Jack Sweeney
Editor in Chief

On a recent car trip with a friend, I had the joy of learning about another moving and mysterious belief rooted in Eastern philosophy. She told me about an ancient Chinese belief that every person is connected to the people they will meet by invisible, red threads.

Perhaps more perplexing than the fact that a red thread could be invisible is the notion that waiting for me, after my graduation from CC, is an entire network of friends, enemies, and lovers making their way, just as I am, towards some unknown city.

I also like to think about the spider web of threads covering this campus—all of us connected. You can see them zigzagging through Worner like some lasers in a spy-movie.

As a freshman, the red ties that have been pulling you here since before you were born (or so I like to think) have brought you to a pivotal moment in your social web.

The web, though fundamental, is by no means permanent.

The threads you create here will sometimes strengthen and occasionally shrivel. You will work on some threads just to find a stronger one springing out in another direction.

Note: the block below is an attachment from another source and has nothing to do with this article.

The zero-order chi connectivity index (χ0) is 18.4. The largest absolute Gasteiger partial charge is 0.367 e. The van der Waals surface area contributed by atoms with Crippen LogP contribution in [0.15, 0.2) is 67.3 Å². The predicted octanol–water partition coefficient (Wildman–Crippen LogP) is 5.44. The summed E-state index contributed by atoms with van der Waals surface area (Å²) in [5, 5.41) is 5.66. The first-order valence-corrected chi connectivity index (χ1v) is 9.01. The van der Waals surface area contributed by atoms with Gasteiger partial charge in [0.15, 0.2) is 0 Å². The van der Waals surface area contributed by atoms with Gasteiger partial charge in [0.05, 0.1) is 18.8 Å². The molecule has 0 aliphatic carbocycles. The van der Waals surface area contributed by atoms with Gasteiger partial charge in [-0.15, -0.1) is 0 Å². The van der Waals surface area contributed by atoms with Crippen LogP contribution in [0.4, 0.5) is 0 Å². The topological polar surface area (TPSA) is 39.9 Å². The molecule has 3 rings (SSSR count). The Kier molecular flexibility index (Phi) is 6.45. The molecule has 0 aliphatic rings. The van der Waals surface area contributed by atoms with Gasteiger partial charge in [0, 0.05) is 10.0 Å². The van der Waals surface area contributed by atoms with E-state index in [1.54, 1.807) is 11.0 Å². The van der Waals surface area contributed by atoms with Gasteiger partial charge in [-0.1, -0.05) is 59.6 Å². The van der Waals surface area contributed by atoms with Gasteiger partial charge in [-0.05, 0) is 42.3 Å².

I’ve always been very mindful of the status of my threads, sometimes to a fault. It can be stressful managing your threads as a freshman, but I encourage you to take advantage of the tremendous opportunity we have here at CC.

There are threads springing from this arbitrary block in Colorado all over the world. Strengthen as many of these threads as you can, without pretense or self-consciousness.

I’m still working on that one.

However, I don’t feel self-awareness is a fault. It’s a recognition to the importance of the threads and the threads’ status in my life.

Two things I hope you take away from this brief column:

1) Metaphors are cool and fun.
2) Live a little. No regrets, baby.

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